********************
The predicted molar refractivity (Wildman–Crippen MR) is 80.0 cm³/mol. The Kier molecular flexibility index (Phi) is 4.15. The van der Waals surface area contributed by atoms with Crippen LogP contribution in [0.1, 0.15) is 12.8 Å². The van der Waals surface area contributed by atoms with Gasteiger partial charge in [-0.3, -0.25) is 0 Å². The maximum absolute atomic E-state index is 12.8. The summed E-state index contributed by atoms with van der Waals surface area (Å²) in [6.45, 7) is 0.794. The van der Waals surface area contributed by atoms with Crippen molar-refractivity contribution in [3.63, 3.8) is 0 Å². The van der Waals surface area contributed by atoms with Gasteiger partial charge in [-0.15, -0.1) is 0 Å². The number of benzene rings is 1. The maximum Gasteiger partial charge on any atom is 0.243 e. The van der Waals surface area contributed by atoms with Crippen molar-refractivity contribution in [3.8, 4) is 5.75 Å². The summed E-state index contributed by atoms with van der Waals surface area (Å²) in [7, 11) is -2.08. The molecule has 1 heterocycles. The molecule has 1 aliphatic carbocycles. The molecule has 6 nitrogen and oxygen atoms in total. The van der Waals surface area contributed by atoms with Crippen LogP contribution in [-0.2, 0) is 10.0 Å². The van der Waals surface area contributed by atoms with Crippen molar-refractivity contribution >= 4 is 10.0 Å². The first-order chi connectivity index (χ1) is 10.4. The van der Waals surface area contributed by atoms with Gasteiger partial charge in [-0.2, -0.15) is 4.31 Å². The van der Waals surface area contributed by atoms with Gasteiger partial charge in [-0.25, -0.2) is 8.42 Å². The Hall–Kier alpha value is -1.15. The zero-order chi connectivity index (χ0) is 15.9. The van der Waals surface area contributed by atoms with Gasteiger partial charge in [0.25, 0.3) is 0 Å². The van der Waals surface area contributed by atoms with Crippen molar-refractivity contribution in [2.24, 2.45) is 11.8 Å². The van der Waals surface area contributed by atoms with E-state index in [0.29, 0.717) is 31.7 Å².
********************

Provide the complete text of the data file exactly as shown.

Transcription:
The predicted molar refractivity (Wildman–Crippen MR) is 80.0 cm³/mol. The Kier molecular flexibility index (Phi) is 4.15. The van der Waals surface area contributed by atoms with Crippen LogP contribution in [0.1, 0.15) is 12.8 Å². The van der Waals surface area contributed by atoms with Gasteiger partial charge in [-0.3, -0.25) is 0 Å². The maximum absolute atomic E-state index is 12.8. The summed E-state index contributed by atoms with van der Waals surface area (Å²) in [6.45, 7) is 0.794. The van der Waals surface area contributed by atoms with Crippen molar-refractivity contribution in [3.63, 3.8) is 0 Å². The van der Waals surface area contributed by atoms with Gasteiger partial charge in [-0.15, -0.1) is 0 Å². The number of benzene rings is 1. The maximum Gasteiger partial charge on any atom is 0.243 e. The van der Waals surface area contributed by atoms with Crippen molar-refractivity contribution in [3.8, 4) is 5.75 Å². The summed E-state index contributed by atoms with van der Waals surface area (Å²) in [7, 11) is -2.08. The molecule has 1 heterocycles. The molecule has 1 aliphatic carbocycles. The molecule has 6 nitrogen and oxygen atoms in total. The van der Waals surface area contributed by atoms with Crippen LogP contribution in [-0.2, 0) is 10.0 Å². The van der Waals surface area contributed by atoms with Crippen molar-refractivity contribution >= 4 is 10.0 Å². The first-order chi connectivity index (χ1) is 10.4. The van der Waals surface area contributed by atoms with Gasteiger partial charge in [-0.2, -0.15) is 4.31 Å². The van der Waals surface area contributed by atoms with Gasteiger partial charge in [-0.25, -0.2) is 8.42 Å². The Hall–Kier alpha value is -1.15. The zero-order chi connectivity index (χ0) is 15.9. The van der Waals surface area contributed by atoms with Gasteiger partial charge in [0.25, 0.3) is 0 Å². The van der Waals surface area contributed by atoms with Crippen molar-refractivity contribution in [2.24, 2.45) is 11.8 Å². The van der Waals surface area contributed by atoms with E-state index in [0.29, 0.717) is 31.7 Å².